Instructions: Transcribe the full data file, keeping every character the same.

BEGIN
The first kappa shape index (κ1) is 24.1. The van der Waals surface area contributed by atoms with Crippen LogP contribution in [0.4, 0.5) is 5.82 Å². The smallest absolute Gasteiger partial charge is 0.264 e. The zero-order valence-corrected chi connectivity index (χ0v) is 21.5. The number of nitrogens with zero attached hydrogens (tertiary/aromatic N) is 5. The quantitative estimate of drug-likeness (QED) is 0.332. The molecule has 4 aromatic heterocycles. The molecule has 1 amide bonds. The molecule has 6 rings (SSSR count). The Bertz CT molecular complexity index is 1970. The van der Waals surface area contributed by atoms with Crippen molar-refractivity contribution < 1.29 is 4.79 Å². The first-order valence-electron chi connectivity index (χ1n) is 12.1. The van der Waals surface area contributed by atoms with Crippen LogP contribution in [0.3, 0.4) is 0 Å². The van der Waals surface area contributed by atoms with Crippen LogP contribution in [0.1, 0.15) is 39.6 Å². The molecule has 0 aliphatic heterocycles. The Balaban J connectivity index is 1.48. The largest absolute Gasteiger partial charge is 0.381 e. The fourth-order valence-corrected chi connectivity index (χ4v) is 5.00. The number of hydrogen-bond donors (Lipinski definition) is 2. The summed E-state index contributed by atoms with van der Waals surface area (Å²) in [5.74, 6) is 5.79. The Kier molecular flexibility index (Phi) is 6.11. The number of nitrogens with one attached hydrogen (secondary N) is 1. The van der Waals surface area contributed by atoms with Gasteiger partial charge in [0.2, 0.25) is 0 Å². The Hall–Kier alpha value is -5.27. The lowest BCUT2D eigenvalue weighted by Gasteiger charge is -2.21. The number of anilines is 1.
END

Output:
The first kappa shape index (κ1) is 24.1. The van der Waals surface area contributed by atoms with Crippen LogP contribution in [0.4, 0.5) is 5.82 Å². The smallest absolute Gasteiger partial charge is 0.264 e. The zero-order valence-corrected chi connectivity index (χ0v) is 21.5. The number of nitrogens with zero attached hydrogens (tertiary/aromatic N) is 5. The quantitative estimate of drug-likeness (QED) is 0.332. The molecule has 4 aromatic heterocycles. The molecule has 1 amide bonds. The molecule has 6 rings (SSSR count). The Bertz CT molecular complexity index is 1970. The van der Waals surface area contributed by atoms with Crippen molar-refractivity contribution < 1.29 is 4.79 Å². The first-order valence-electron chi connectivity index (χ1n) is 12.1. The van der Waals surface area contributed by atoms with Crippen LogP contribution in [0.3, 0.4) is 0 Å². The van der Waals surface area contributed by atoms with Crippen LogP contribution in [0.1, 0.15) is 39.6 Å². The molecule has 0 aliphatic heterocycles. The Balaban J connectivity index is 1.48. The largest absolute Gasteiger partial charge is 0.381 e. The fourth-order valence-corrected chi connectivity index (χ4v) is 5.00. The number of hydrogen-bond donors (Lipinski definition) is 2. The summed E-state index contributed by atoms with van der Waals surface area (Å²) in [5.74, 6) is 5.79. The Kier molecular flexibility index (Phi) is 6.11. The number of nitrogens with one attached hydrogen (secondary N) is 1. The van der Waals surface area contributed by atoms with Gasteiger partial charge in [0.2, 0.25) is 0 Å². The Hall–Kier alpha value is -5.27. The lowest BCUT2D eigenvalue weighted by Gasteiger charge is -2.21. The number of anilines is 1.